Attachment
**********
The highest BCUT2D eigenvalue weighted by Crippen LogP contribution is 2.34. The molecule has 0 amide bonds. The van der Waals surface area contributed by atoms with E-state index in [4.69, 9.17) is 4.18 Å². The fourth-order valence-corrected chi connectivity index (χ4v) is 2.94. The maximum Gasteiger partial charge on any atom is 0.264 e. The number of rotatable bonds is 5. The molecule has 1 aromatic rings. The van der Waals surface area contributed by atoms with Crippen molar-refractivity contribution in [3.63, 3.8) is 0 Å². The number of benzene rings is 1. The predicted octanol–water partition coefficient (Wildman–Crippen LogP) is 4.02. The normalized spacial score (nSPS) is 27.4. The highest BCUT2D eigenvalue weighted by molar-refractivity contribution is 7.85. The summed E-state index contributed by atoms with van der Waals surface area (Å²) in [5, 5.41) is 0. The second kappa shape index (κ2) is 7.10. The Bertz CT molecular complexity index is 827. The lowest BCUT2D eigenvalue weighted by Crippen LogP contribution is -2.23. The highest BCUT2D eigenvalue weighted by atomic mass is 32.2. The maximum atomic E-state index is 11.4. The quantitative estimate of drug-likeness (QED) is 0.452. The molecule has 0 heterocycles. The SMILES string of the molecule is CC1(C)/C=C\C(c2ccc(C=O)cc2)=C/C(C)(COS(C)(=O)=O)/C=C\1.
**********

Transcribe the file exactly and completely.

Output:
The highest BCUT2D eigenvalue weighted by Crippen LogP contribution is 2.34. The molecule has 0 amide bonds. The van der Waals surface area contributed by atoms with E-state index in [4.69, 9.17) is 4.18 Å². The fourth-order valence-corrected chi connectivity index (χ4v) is 2.94. The maximum Gasteiger partial charge on any atom is 0.264 e. The number of rotatable bonds is 5. The molecule has 1 aromatic rings. The van der Waals surface area contributed by atoms with Crippen molar-refractivity contribution in [3.63, 3.8) is 0 Å². The number of benzene rings is 1. The predicted octanol–water partition coefficient (Wildman–Crippen LogP) is 4.02. The normalized spacial score (nSPS) is 27.4. The highest BCUT2D eigenvalue weighted by molar-refractivity contribution is 7.85. The summed E-state index contributed by atoms with van der Waals surface area (Å²) in [5, 5.41) is 0. The second kappa shape index (κ2) is 7.10. The Bertz CT molecular complexity index is 827. The lowest BCUT2D eigenvalue weighted by Crippen LogP contribution is -2.23. The highest BCUT2D eigenvalue weighted by atomic mass is 32.2. The maximum atomic E-state index is 11.4. The quantitative estimate of drug-likeness (QED) is 0.452. The molecule has 0 heterocycles. The SMILES string of the molecule is CC1(C)/C=C\C(c2ccc(C=O)cc2)=C/C(C)(COS(C)(=O)=O)/C=C\1.